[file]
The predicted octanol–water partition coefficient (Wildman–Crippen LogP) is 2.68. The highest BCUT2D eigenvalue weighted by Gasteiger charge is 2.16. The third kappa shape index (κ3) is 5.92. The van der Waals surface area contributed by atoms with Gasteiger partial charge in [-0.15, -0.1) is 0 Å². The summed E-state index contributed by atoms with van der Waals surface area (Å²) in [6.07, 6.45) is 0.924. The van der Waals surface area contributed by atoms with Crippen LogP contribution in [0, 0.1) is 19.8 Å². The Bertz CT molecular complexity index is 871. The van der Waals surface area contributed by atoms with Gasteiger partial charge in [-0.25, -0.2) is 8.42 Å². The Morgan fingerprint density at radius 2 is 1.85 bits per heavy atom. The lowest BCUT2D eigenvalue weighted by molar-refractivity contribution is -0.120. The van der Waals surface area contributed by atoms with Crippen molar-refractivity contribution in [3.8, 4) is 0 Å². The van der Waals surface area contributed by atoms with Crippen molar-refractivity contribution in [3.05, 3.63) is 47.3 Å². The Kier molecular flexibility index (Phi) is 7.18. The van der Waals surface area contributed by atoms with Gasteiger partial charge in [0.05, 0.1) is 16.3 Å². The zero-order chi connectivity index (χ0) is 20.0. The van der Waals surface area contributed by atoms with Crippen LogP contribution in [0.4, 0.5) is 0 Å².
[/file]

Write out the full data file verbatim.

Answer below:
The predicted octanol–water partition coefficient (Wildman–Crippen LogP) is 2.68. The highest BCUT2D eigenvalue weighted by Gasteiger charge is 2.16. The third kappa shape index (κ3) is 5.92. The van der Waals surface area contributed by atoms with Gasteiger partial charge in [-0.15, -0.1) is 0 Å². The summed E-state index contributed by atoms with van der Waals surface area (Å²) in [6.07, 6.45) is 0.924. The van der Waals surface area contributed by atoms with Crippen LogP contribution in [0, 0.1) is 19.8 Å². The Bertz CT molecular complexity index is 871. The van der Waals surface area contributed by atoms with Gasteiger partial charge in [-0.25, -0.2) is 8.42 Å². The Morgan fingerprint density at radius 2 is 1.85 bits per heavy atom. The lowest BCUT2D eigenvalue weighted by molar-refractivity contribution is -0.120. The van der Waals surface area contributed by atoms with Crippen molar-refractivity contribution in [3.8, 4) is 0 Å². The van der Waals surface area contributed by atoms with Crippen molar-refractivity contribution in [3.05, 3.63) is 47.3 Å². The Kier molecular flexibility index (Phi) is 7.18. The van der Waals surface area contributed by atoms with Gasteiger partial charge in [0.05, 0.1) is 16.3 Å². The zero-order chi connectivity index (χ0) is 20.0. The van der Waals surface area contributed by atoms with Crippen LogP contribution in [0.4, 0.5) is 0 Å².